Raathiv Shanmuganathan – insights from Technical Presentation at ANZ2023 Conference 

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Joining industry peers at the 14th Australia and New Zealand Conference on Geomechanics, Cairns 2023 (ANZ2023), Tetra Tech Coffey specialists Raathiv Shanmuganathan, Associate Engineer and Ching Dai, Senior Principal, presented their co-authored paper: Design and construction of a contiguous pile wall at an existing soil nail slope founded on soils susceptible to liquefaction’.

Here Raathiv shares insight into the paper, sharing insights in the technical challenges in delivering The Waikato Expressway (Hamilton Section).

Tell us Raathiv about the project

The Waikato Expressway is one of New Zealand Transport Agency’s (NZTA) seven roads of national significance. The 102km four-lane highway reduces travel times between Auckland and Tirau by upwards of 35 minutes, and as each section has opened it has significantly reduced the number of fatal and serious injury crashes. These roads are aimed at unlocking economic potential through the increased movement of people and freight between the country’s largest population centres.

Tetra Tech Coffey were part of the City Edge Alliance (CEA) consortia comprising Tetra Tech Coffey, Fletcher Construction, Higgins Contractors, Beca, and Waka Kotahi NZ Transport Agency, with Hick Bros as a sub-alliance for the earthworks.

The design and construction challenge

As part of the project, the CEA was required to design and construct a retaining wall at an existing soil nail slope location that needed to cut through the existing soil nails.

The retained slope was up to 14 m high with more than 6 m vertical cut height. The geology consists of loose granular materials which are susceptible to liquefaction. Planning and constructing the new steel soil nails between the existing fibreglass soil nails required accuracy and increased complexity of the work.

Unexpected, perched groundwater behind the wall reduced the holding capacity of four of the new soil nails at a localised area and created significant water flow through the drilled hole.

The technical paper outlined our design and construction of the contiguous pile wall against static and dynamic loads, the actions taken to strengthen the soil nails affected by the perched water table, and other construction difficulties faced during the construction phases.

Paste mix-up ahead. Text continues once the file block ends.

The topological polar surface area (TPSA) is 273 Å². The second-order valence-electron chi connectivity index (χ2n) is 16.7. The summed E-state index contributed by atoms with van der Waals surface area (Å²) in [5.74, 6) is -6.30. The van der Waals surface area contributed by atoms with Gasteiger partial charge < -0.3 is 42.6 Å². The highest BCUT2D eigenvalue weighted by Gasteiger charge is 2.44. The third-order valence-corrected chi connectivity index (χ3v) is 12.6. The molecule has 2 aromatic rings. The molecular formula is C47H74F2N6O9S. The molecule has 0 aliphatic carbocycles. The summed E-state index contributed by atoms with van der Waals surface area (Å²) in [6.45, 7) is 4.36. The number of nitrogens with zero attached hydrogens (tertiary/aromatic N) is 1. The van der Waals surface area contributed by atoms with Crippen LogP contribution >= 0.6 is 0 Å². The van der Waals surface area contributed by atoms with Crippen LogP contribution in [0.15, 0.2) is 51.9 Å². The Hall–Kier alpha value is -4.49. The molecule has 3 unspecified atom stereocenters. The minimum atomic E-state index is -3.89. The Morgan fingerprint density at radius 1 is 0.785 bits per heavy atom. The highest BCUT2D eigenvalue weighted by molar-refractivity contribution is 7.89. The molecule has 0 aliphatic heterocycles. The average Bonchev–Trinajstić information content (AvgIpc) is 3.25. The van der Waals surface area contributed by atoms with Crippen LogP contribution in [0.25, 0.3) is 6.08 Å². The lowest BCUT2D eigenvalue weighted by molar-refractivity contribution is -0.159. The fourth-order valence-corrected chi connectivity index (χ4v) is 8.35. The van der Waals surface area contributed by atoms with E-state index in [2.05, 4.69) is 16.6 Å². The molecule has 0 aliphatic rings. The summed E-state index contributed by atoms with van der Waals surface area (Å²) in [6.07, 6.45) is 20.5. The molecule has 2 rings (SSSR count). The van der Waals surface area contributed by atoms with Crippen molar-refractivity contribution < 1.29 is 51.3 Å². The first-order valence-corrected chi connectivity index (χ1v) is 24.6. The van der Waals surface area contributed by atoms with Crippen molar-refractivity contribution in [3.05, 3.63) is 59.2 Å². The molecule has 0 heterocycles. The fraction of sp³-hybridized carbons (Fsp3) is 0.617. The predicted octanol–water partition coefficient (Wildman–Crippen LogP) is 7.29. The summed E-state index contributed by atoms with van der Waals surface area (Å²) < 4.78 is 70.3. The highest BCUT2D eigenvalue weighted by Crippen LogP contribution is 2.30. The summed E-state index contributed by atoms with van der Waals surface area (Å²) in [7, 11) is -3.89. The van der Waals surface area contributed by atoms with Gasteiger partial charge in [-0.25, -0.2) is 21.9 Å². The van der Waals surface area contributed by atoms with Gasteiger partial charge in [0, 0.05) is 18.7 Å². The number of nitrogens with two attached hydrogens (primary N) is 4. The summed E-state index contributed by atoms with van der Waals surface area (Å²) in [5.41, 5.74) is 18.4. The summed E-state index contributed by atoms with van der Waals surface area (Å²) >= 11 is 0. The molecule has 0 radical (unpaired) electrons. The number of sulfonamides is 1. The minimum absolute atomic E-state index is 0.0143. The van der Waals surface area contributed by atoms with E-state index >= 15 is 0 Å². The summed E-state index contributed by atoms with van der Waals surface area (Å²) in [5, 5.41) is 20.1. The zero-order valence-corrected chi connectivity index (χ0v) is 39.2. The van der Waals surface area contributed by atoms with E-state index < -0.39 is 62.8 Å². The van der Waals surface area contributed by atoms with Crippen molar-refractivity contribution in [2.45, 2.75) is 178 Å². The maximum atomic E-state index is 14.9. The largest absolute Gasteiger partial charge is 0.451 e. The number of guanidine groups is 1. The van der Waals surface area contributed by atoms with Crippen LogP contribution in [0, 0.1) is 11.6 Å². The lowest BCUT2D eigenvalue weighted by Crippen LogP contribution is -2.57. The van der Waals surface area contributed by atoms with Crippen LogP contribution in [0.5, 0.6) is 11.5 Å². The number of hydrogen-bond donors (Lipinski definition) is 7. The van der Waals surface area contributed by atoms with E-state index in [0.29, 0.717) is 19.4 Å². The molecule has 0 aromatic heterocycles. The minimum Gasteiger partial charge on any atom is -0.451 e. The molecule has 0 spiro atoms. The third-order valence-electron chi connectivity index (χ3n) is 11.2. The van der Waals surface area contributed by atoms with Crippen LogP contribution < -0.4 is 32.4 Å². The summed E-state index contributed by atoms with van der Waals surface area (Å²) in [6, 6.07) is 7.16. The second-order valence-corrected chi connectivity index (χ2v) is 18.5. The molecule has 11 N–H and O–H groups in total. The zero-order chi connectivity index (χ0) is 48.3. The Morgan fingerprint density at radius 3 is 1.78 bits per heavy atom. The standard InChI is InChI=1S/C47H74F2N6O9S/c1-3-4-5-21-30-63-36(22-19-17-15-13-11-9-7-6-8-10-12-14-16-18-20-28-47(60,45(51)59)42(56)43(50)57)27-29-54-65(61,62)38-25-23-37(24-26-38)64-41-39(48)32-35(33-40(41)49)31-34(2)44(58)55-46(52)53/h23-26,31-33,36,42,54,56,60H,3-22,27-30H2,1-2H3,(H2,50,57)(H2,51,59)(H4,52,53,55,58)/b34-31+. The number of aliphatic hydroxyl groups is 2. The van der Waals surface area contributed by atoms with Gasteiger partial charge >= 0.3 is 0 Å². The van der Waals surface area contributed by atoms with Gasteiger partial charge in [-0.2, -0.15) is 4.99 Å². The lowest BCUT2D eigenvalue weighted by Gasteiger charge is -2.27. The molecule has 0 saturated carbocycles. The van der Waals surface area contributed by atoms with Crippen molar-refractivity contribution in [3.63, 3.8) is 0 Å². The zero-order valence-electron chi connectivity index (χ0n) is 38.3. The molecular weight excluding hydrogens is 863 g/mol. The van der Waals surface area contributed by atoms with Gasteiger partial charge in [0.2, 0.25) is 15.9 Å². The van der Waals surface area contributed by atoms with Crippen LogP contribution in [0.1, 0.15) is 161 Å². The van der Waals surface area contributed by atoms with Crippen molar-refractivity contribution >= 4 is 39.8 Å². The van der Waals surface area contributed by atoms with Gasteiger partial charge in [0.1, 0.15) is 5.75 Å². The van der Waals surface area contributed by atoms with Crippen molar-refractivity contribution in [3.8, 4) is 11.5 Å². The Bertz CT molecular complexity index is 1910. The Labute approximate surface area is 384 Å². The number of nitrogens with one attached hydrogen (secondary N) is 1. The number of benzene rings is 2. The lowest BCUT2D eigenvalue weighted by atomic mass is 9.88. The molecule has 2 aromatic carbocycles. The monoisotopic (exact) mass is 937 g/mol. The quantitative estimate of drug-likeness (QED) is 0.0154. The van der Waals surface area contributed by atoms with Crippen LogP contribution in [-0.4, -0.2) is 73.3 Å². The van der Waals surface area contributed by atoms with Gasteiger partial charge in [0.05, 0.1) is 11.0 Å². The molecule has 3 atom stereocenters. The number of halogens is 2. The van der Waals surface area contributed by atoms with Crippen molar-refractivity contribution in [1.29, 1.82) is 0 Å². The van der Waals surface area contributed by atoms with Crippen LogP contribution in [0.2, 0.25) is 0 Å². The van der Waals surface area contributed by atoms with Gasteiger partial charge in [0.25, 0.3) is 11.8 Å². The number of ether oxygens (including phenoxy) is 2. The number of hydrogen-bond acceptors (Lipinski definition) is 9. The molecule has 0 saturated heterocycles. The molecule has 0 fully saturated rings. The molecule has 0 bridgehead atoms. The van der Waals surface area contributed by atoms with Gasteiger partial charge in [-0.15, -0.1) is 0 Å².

What were the core challenges you had to address on the project?

The complex site on the Hamilton section of the project, where a contiguous pile wall was constructed at an existing soil nail slope. Steepened batter slopes were constructed to avoid encroaching beyond the expressway designation at the crest of the slopes. Here, we had to address two technical design challenges:

  • Geotechnical design challenge 1 – liquefiable loose ground and seismic criteria for lateral spread.
  • Geotechnical design challenge 2 – complexity of design and construction solutions.
Project outcomes

The seismic analysis identified that the ground layers were potentially liquefiable/susceptible to cyclic softening under design seismic condition. The results of the analysis indicated that the toe of the retaining wall should not terminate in the liquefiable zone, but rather extend below to the non-liquefiable ground. To suit the complexity of ground condition and construction, multiple combined support solutions were designed to match each case requirement. To suit the bridge abutment, CPW was designed, and the piles were driven in between the existing soil nails. To strengthen the liquefiable embankment toe, RD and CFA piles were designed.

A trial-and-error back-calculation concept was successfully adopted to re-design the soil nails in the disturbed (saturated) zone. The combined numerical analyses were undertaken to assess the stability and formulate deformation predictions. Instrumentation points along the cut slope and the designed walls recorded deformations within the expected magnitudes at the time of writing, thereby confirming the observed stability and successful performance both during and post construction.

Leading with Science® – a collaborative approach

A number of Tetra Tech Coffey staff assisted on this project, contributing to the successful completion of the work. It was great to be able to collaborate and consult with my colleagues throughout the project.

For more information in relation to this technical paper, contact the authors.

Connect with Raathiv Shanmuganathan Associate Tetra Tech Coffey, Auckland New Zealand, s.raathiv@tetratech.com

Connect with Ching Dai Senior Principal, Tetra Tech Coffey, Sydney Australia, ching.dai@tetratech.com

Note from the authors: It is also acknowledged that all Alliance partners, including Fletcher, Brian Perry Civil and Beca, supported the detailed design and construction. The authors also wish to thank the New Zealand Transport Agency for their permission to publish this paper.

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